Spike Milligan’s brilliance genuinely drove me on. He was a genius who could make anything funny, while calling out those that ‘Didn’t get it’. The note scrawled on top of the entirely professional response letter from K Pringle at Tetley (below) sums everything up. In the pursuit of attempting to cheer the world up, you win some, you really, really lose others.20180416_115606-e1523879803656.jpg

As the dear, wonderful and sadly missed Spike advised us, ‘The best cure for sea sickness is to sit under a tree.’ With his inimitable spirit in mind, I’m off to cure my combined addiction to – and fear of – comedy writing by never attempting to work on another book or blog again, just in case one person doesn’t get the joke. Until later this afternoon.

Thank you Spike, and Happy Birthday. I’d have loved to have read your reply to that telegram from the Queen.  X

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Eccentric, Writerly Type Terrifies Village

It’s official, I’m eccentric. And not just in your classic, bats-in-the-belfry grandma kind of way but hobo eccentric. The dusty, unkempt ‘who let her out of her cage?’ type that walks round the village in shoes a size too large and crumpled clothes once a month and about whom nobody knows anything.

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Visitors to my garden this week

Okay, so you knew I was a bit bats already. But I didn’t, so bear with me here.

Today I ventured out of my one-mile to civilisation house, on foot, and found myself being followed around by an anxious shopkeeper after I picked up a teddy bear and went toddling towards the door with it in search of gift wrap.

‘Can I help you with anything?’

‘Help me?’ I’m thinking, as I watch her almost tumble over a stack of boxes in her haste to catch me up. There is no one in this tiny shop but me. If I needed help, I’d have said, casually and at normal volume, (given she was only two metres away), ‘can you help me?’ And it’s funny that she didn’t think I needed any help as I was browsing around for at least five minutes beforehand, until I picked up this…

Oh, wait a minute…

I look like a shoplifter. Me, who, after heading out to attend a writer workshop in Glasgow found myself stuck without any train fare home because the ATM machine said I couldn’t have any more of my overdraft today thank you. Who, while walking around Central Station wondering what on earth to do besides cry, picked up a ten pound note that a teenage girl skipping along in front of me had dropped, tapped her on the shoulder and handed it back. True. Story.

I went into my local post office-come-gift-shop to buy two birthday cards and presents, and ended up never being left alone for a second until I had paid for the goods. But here’s the stinger – I’m pretty sure this shop owner recognised me. I was in there a fortnight ago, posting ‘The New Mrs D’ manuscript off to my editor.  I was in there last month, posting ten parcels of goods I had sold on eBay, holding every tut-tutty person behind me in the queue up. She raised her eyebrows at me and my held-together-with-masking-tape offerings – more than once – and then we laughed as she explained I’d have to walk all the way back home with the heaviest parcel because the edges were coming apart, right where I’d etched on the shiny tape in black marker pen, ‘PLEASE HANDLE WITH CAR’. Well, she laughed. I sort of ‘sighed a smile’ before waving my sorry to her and back to the queue of tutters. I later discovered, after staring at a weird ‘3’ for ages on the palm of my hand wondering if I’d been marked by some sort of secret society, that this act would have revealed the missing ‘E’ to the somewhat disgruntled post office crowd, further placing me in their approach with caution category.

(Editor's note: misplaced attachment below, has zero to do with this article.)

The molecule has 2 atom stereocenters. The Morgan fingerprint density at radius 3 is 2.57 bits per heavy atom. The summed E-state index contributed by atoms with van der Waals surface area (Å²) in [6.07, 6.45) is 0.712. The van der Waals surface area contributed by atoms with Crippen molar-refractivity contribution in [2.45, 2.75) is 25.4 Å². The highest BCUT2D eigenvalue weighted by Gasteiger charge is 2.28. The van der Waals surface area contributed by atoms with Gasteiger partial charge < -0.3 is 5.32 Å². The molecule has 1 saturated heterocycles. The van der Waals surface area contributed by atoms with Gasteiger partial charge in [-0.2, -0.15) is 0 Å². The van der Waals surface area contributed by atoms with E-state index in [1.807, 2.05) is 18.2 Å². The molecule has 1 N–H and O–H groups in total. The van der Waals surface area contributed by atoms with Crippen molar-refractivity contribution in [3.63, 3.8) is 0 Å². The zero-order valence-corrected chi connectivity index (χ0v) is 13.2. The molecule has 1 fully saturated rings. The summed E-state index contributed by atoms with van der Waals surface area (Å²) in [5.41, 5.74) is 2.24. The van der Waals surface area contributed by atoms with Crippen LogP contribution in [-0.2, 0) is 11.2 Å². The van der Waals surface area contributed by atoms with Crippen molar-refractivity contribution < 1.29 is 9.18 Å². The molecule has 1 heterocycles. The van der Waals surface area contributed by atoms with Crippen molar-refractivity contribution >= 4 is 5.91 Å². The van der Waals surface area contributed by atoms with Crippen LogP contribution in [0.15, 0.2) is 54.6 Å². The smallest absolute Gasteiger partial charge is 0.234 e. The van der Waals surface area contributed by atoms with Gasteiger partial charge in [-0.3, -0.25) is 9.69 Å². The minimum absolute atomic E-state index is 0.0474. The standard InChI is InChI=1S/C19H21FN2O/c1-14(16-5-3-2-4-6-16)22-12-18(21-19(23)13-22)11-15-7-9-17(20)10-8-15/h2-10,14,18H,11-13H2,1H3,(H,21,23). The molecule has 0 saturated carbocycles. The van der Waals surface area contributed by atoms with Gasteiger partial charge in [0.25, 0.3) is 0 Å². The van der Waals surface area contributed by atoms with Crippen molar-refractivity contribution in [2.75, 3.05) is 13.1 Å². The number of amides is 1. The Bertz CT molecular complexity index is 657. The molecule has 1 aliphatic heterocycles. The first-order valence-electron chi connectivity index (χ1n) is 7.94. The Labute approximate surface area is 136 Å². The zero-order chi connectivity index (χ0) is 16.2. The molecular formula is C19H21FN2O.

I live in quite a small, rural village and have been going into this post-office-come-gift-shop, granted with monthly intervals, for around SIX YEARS. She knows me alright. And she thinks I’m a scruffy, ne’er-do-well.

So it has dawned on me that I am, in fact, your quintessential eccentric. I do venture out walking the dogs in fields around the house, but when it comes to tottering about in my village, where everybody knows everybody, I admit I’m a rare sight. My brother, who also lives here, once gave me a lift and within ten minutes someone had called his partner to ask her if she knew he was driving around with a mystery blonde in his car. I did enjoy being considered someone’s mystery blonde for a while though…

So I’m signing out now as this post is already too long, you’re tired and anyway, I’m weird, remember?

If you enjoy reading me, even thought I am a bit dusty and strange, I have a book out soon. It’s called ‘The New Mrs D’ and you can click here to join my mailing list . Then you will be enlisted in my secret society and branded with backward E’s.

Oh and you’ll get an email telling you when my book is out so that you can buy it and help me buy shoes that fit.

Thank you for reading 🙂

You can now and PRE-ORDER THE NEW NEW MRS D HERE